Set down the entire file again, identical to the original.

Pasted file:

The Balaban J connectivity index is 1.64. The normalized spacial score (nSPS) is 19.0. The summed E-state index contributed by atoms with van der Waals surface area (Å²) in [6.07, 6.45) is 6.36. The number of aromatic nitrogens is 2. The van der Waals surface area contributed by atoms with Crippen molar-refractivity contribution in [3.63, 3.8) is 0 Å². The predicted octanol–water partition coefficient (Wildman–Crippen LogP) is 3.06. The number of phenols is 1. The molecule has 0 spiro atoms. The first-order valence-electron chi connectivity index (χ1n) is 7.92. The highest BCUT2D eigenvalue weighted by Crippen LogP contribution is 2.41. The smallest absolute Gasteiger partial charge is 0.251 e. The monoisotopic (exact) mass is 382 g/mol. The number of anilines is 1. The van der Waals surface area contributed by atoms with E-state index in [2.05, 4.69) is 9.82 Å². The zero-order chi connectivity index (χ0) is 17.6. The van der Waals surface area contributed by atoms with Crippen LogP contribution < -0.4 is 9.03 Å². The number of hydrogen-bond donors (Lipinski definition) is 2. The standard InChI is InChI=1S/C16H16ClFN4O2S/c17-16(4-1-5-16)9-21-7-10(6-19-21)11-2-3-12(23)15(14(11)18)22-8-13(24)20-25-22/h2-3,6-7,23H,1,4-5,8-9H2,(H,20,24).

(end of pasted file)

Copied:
The Balaban J connectivity index is 1.64. The normalized spacial score (nSPS) is 19.0. The summed E-state index contributed by atoms with van der Waals surface area (Å²) in [6.07, 6.45) is 6.36. The number of aromatic nitrogens is 2. The van der Waals surface area contributed by atoms with Crippen molar-refractivity contribution in [3.63, 3.8) is 0 Å². The predicted octanol–water partition coefficient (Wildman–Crippen LogP) is 3.06. The number of phenols is 1. The molecule has 0 spiro atoms. The first-order valence-electron chi connectivity index (χ1n) is 7.92. The highest BCUT2D eigenvalue weighted by Crippen LogP contribution is 2.41. The smallest absolute Gasteiger partial charge is 0.251 e. The monoisotopic (exact) mass is 382 g/mol. The number of anilines is 1. The van der Waals surface area contributed by atoms with E-state index in [2.05, 4.69) is 9.82 Å². The zero-order chi connectivity index (χ0) is 17.6. The van der Waals surface area contributed by atoms with Crippen LogP contribution < -0.4 is 9.03 Å². The number of hydrogen-bond donors (Lipinski definition) is 2. The standard InChI is InChI=1S/C16H16ClFN4O2S/c17-16(4-1-5-16)9-21-7-10(6-19-21)11-2-3-12(23)15(14(11)18)22-8-13(24)20-25-22/h2-3,6-7,23H,1,4-5,8-9H2,(H,20,24).